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I’ve been away for the past week so over the next few days I’m going to catch up by posting some of the best stories and items I read on vacation. First up is this terrific piece by James Wolcott, which should be savored word by delicious word. In it, Wolcott eviscerates former Senator Bob Kerrey (“one of those bipartisan junkies who thinks the only way to solve America’s problems is to glue an Abe Lincoln beard on Sam Waterston and heed his craggy wisdom”) for the unsolicited advice he recently offered Barack Obama on how to conduct himself with John McCain. Obama should handle Kerrey’s advice “with tongs and dispose of in a plastic baggy,” Wolcott writes:
Kerrey’s message to the Democratic victor is that he should take the initiative and strike a preemptive note of cooperative assent with his opponent, emphasizing their shared goals instead of sharpening and highlighting their differences. “From this comes a modest proposal and an immodest wish: That Obama begin now to look for opportunities to say to McCain: ‘I agree with you on that.’” Stuffing words into Obama’s mouth, Kerrey offers a rollcall of issues on which Obama can reach out and ally himself with McCain…
This is so wrong I barely know where to begin. First of all, it’s boring–if Obama wants to disillusion even more Democrats than he has recently, the best way to do it is by mouthing mush such as, “I agree with you about the need for a comprehensive solution to immigration–help me help you help me to help America.” And what is John McCain going to be doing while Obama is doing all this agreeing?–he isn’t going to face pressure from the Republican side to make similar overtures to Obama. The voters, watching Obama strike one note of harmony with McCain after another, are going to think, Hell, if McCain is right on so many issues, why not just vote for him to begin with? Why go for the echo when you can have the golden-oldie original? The time for Obama to be conciliatory and solicit McCain’s help in the Senate is after he’s beaten his ass in the general election, not before.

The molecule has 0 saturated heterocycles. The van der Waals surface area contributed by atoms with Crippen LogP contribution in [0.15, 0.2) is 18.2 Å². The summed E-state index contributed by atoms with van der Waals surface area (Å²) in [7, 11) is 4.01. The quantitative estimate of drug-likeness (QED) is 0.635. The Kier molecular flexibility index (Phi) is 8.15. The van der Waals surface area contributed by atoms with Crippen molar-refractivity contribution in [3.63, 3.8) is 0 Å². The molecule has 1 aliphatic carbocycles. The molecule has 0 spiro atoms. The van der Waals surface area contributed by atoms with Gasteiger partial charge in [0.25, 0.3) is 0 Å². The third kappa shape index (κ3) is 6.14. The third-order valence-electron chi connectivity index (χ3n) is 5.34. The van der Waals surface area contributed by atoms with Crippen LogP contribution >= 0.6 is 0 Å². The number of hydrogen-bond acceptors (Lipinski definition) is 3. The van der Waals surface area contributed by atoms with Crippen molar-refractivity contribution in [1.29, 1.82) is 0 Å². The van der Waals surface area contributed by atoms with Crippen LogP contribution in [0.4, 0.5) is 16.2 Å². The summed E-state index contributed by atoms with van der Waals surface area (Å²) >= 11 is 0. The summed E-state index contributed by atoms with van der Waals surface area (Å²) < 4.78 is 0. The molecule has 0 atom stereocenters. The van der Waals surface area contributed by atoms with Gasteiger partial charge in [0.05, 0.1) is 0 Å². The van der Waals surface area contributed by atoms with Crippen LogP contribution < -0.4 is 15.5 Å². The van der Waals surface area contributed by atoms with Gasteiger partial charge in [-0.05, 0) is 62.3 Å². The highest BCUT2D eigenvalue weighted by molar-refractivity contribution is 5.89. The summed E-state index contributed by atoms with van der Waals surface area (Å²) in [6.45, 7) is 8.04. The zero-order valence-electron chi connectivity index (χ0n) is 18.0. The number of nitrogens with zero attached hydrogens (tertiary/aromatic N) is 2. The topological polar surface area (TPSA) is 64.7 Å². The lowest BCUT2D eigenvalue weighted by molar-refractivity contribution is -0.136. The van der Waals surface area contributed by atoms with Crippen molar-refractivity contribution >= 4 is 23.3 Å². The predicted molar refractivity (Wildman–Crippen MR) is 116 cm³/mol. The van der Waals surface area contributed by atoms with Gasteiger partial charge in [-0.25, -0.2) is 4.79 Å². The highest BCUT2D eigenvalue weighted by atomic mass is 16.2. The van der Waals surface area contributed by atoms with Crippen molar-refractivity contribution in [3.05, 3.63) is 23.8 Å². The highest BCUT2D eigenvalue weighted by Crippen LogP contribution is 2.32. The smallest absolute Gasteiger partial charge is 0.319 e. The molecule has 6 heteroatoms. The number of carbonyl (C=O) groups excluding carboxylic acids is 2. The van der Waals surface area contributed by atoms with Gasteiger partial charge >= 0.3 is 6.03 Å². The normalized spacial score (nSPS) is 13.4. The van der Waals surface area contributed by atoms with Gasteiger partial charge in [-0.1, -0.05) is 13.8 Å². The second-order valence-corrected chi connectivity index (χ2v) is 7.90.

More from Ken Silverstein:
Perspective — October 23, 2013, 8:00 am
How pro-oil Louisiana politicians have shaped American environmental policy
Postcard — October 16, 2013, 8:00 am
A trip to one of the properties at issue in Louisiana’s oil-pollution lawsuits
I recently spent a semester teaching writing at an elite liberal-arts college. At strategic points around the campus, in shades of yellow and green, banners displayed the following pair of texts. The first was attributed to the college’s founder, which dates it to the 1920s. The second was extracted from the latest version of the institution’s mission statement:
The paramount obligation of a college is to develop in its students the ability to think clearly and independently, and the ability to live confidently, courageously, and hopefully.
Let us take a moment to compare these texts. The first thing to observe about the older one is that it is a sentence. It expresses an idea by placing concepts in relation to one another within the kind of structure that we call a syntax. It is, moreover, highly wrought: a parallel structure underscored by repetition, five adverbs balanced two against three.
Percentage of Britons who cannot name the city that provides the setting for the musical Chicago:
An Australian entrepreneur was selling oysters raised in tanks laced with Viagra.
A naked man believed to be under the influence of LSD rammed his pickup truck into two police cars.
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“Shelby is waiting for something. He himself does not know what it is. When it comes he will either go back into the world from which he came, or sink out of sight in the morass of alcoholism or despair that has engulfed other vagrants.”